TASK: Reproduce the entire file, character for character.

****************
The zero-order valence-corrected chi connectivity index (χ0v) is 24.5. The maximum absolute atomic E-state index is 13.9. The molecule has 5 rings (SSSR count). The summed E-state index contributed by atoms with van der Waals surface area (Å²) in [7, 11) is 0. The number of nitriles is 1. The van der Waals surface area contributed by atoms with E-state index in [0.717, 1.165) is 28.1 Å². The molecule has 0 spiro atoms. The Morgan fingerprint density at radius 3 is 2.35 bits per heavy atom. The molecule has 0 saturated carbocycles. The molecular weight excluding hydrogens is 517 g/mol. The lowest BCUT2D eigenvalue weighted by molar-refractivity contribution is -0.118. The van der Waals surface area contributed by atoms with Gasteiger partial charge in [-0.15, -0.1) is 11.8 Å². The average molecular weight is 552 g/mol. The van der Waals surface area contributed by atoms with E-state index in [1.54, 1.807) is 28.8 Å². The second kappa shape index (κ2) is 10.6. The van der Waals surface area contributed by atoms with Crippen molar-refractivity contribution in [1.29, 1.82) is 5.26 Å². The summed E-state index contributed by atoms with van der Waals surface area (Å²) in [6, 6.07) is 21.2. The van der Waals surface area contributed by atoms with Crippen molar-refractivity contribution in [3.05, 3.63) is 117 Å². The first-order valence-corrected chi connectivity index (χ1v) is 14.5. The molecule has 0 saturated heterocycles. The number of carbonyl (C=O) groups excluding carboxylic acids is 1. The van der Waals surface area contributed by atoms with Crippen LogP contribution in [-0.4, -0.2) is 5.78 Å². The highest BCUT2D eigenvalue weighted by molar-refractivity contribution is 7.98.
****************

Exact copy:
The zero-order valence-corrected chi connectivity index (χ0v) is 24.5. The maximum absolute atomic E-state index is 13.9. The molecule has 5 rings (SSSR count). The summed E-state index contributed by atoms with van der Waals surface area (Å²) in [7, 11) is 0. The number of nitriles is 1. The van der Waals surface area contributed by atoms with E-state index in [0.717, 1.165) is 28.1 Å². The molecule has 0 spiro atoms. The Morgan fingerprint density at radius 3 is 2.35 bits per heavy atom. The molecule has 0 saturated carbocycles. The molecular weight excluding hydrogens is 517 g/mol. The lowest BCUT2D eigenvalue weighted by molar-refractivity contribution is -0.118. The van der Waals surface area contributed by atoms with Gasteiger partial charge in [-0.15, -0.1) is 11.8 Å². The average molecular weight is 552 g/mol. The van der Waals surface area contributed by atoms with E-state index in [1.54, 1.807) is 28.8 Å². The second kappa shape index (κ2) is 10.6. The van der Waals surface area contributed by atoms with Crippen molar-refractivity contribution in [1.29, 1.82) is 5.26 Å². The summed E-state index contributed by atoms with van der Waals surface area (Å²) in [6, 6.07) is 21.2. The van der Waals surface area contributed by atoms with Crippen molar-refractivity contribution in [3.05, 3.63) is 117 Å². The first-order valence-corrected chi connectivity index (χ1v) is 14.5. The molecule has 0 saturated heterocycles. The number of carbonyl (C=O) groups excluding carboxylic acids is 1. The van der Waals surface area contributed by atoms with Crippen LogP contribution in [-0.4, -0.2) is 5.78 Å². The highest BCUT2D eigenvalue weighted by molar-refractivity contribution is 7.98.